Mitt Romney has released a statement on the proposed debt ceiling deal. And, shocker, he opposes it:
As president, my plan would have produced a budget that was cut, capped and balanced – not one that opens the door to higher taxes and puts defense cuts on the table. President Obama’s leadership failure has pushed the economy to the brink at the eleventh hour and 59th minute. While I appreciate the extraordinarily difficult situation President Obama’s lack of leadership has placed Republican Members of Congress in, I personally cannot support this deal.
Substantively, that statement's relationship to reality is tenuous at best. (It was Obama who pushed this debate until the very last minute?) But put that aside and look at the big picture.
The nuanced tone makes it seem as if Romney struggled over what to say. And I'm sure he did. But something tells me that the source of his angst wasn't deep reflection on the needs of the economy. It was deep reflection on the needs of his candidacy for the Republican presidential nomination -- unless you believe that Romney, a seasoned businessman who was a model of moderation as governor of Massachusetts, sincerely believes the country would be better off defaulting on its debts.
Obama has taken a lot of criticism for his management of the debt ceiling debate, most recently from yours truly. But Romney's statement is a reminder of just how difficult a situation he faces, given the extremism and immaturity of Republican Party leaders these days.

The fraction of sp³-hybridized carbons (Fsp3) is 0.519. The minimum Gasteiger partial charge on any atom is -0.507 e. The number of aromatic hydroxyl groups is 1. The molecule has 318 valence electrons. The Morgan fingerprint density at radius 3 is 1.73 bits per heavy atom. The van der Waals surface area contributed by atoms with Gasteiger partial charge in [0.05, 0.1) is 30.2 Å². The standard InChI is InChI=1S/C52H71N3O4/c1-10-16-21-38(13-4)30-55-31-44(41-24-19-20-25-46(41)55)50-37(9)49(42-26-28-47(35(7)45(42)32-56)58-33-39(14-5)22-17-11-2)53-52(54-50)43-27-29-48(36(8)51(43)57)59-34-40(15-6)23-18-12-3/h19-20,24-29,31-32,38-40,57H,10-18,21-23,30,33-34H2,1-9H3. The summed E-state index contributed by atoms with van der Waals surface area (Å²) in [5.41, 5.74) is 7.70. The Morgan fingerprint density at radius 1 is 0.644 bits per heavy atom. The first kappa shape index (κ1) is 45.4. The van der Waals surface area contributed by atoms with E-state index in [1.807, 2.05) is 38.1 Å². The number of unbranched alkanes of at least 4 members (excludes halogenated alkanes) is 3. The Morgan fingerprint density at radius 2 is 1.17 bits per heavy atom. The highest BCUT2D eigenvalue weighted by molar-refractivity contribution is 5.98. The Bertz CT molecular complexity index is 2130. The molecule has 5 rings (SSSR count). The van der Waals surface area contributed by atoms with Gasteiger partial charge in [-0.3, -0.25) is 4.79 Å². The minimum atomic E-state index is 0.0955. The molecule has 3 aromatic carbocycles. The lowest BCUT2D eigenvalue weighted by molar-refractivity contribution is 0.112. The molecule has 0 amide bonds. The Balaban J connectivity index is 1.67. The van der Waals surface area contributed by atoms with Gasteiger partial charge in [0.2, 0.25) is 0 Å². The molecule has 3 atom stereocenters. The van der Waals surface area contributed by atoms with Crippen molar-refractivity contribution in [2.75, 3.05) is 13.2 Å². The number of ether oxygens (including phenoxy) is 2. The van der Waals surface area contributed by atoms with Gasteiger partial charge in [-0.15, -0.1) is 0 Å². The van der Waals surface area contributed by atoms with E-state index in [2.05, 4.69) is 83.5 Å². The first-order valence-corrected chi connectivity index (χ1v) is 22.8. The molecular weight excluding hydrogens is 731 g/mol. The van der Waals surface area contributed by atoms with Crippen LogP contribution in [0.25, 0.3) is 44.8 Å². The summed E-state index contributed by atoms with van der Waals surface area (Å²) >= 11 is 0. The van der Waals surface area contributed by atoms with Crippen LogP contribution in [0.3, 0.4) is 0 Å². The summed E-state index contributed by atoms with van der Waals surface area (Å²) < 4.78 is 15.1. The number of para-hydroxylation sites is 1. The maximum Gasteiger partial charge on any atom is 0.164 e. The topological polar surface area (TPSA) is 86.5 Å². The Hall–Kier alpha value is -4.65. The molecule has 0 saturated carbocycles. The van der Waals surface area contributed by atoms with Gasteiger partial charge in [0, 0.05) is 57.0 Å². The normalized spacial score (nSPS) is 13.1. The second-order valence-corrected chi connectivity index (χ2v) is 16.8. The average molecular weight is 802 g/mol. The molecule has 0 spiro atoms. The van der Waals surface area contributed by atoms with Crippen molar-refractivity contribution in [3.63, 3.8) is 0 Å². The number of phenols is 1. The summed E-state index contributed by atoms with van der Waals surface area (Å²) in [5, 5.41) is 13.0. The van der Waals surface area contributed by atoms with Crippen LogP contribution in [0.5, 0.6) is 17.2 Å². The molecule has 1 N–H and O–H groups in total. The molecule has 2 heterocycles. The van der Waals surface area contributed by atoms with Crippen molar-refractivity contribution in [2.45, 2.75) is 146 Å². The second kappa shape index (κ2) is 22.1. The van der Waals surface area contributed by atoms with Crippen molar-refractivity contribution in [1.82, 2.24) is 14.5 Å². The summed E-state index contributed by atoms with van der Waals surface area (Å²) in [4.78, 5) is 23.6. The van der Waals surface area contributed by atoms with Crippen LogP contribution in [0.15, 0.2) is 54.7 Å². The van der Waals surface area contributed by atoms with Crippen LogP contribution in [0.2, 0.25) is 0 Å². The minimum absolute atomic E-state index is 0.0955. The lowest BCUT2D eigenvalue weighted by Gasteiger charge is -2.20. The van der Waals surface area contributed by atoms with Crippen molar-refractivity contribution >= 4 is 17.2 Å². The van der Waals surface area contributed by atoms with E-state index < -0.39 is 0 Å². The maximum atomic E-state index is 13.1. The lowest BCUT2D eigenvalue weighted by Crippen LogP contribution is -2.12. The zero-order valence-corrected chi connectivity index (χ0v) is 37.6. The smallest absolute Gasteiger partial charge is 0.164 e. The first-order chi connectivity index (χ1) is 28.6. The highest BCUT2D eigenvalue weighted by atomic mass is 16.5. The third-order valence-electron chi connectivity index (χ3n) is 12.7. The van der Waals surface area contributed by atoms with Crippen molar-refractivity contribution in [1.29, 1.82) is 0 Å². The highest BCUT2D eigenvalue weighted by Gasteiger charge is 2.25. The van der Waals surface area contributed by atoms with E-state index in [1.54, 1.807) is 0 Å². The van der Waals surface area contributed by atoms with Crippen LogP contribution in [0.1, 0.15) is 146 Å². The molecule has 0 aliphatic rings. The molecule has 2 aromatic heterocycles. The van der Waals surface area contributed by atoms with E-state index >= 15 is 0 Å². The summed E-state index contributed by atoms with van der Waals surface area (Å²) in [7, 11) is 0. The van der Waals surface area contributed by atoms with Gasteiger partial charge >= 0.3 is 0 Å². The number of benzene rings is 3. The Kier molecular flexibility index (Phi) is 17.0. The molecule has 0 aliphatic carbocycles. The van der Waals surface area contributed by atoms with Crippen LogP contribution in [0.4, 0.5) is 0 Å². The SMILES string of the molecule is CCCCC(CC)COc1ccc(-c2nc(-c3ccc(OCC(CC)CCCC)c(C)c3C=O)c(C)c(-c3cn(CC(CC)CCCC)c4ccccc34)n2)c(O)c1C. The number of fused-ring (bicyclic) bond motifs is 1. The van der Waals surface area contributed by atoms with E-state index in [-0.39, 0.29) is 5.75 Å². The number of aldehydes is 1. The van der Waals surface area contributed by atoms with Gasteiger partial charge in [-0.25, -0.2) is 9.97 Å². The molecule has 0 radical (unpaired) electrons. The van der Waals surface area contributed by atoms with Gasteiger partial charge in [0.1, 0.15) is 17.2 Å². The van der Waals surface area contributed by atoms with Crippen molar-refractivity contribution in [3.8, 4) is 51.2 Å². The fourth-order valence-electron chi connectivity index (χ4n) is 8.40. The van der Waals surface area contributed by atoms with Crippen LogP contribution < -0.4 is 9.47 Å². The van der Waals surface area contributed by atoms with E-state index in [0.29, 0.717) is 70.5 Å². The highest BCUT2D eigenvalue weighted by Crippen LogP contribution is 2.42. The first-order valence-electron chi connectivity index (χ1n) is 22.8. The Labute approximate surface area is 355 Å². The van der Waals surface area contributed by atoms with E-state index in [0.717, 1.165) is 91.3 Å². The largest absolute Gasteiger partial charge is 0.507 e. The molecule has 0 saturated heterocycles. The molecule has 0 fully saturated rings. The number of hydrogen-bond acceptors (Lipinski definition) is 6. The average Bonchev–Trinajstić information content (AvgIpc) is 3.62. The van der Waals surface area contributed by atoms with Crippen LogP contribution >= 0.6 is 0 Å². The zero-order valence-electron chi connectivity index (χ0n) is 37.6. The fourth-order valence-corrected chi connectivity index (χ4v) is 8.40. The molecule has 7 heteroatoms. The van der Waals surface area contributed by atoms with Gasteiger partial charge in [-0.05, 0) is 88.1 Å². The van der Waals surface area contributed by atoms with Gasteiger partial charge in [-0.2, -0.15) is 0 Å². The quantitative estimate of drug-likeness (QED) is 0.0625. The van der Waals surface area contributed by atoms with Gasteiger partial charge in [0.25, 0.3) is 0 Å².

As Greg Sargent writes this morning:
If the basic premise of this critique holds that Obama should have stood up to a party that was prepared to allow the economy to implode in order to get its way, then why are we assuming that Republicans wouldn’t have done that anyway, no matter what the President did? If Obama had barnstormed the country for weeks, hammering the GOP with the demand for a clean debt ceiling hike and threatening the Constitutional option if the GOP didn’t buckle, would Republicans really have changed their behavior? ...
Could Obama have adopted a far more aggressive posture while negotiations were going on? Absolutely. But the simple fact of entering into talks inevitably reinforced the sense that Obama and Dems were not prepared to allow default — no matter what — reinforcing a set of dynamics that were stacked against them. Was that avoidable?
These are good questions.
Update: Brian Beutler has a nice summary of the deal's pluses and minuses.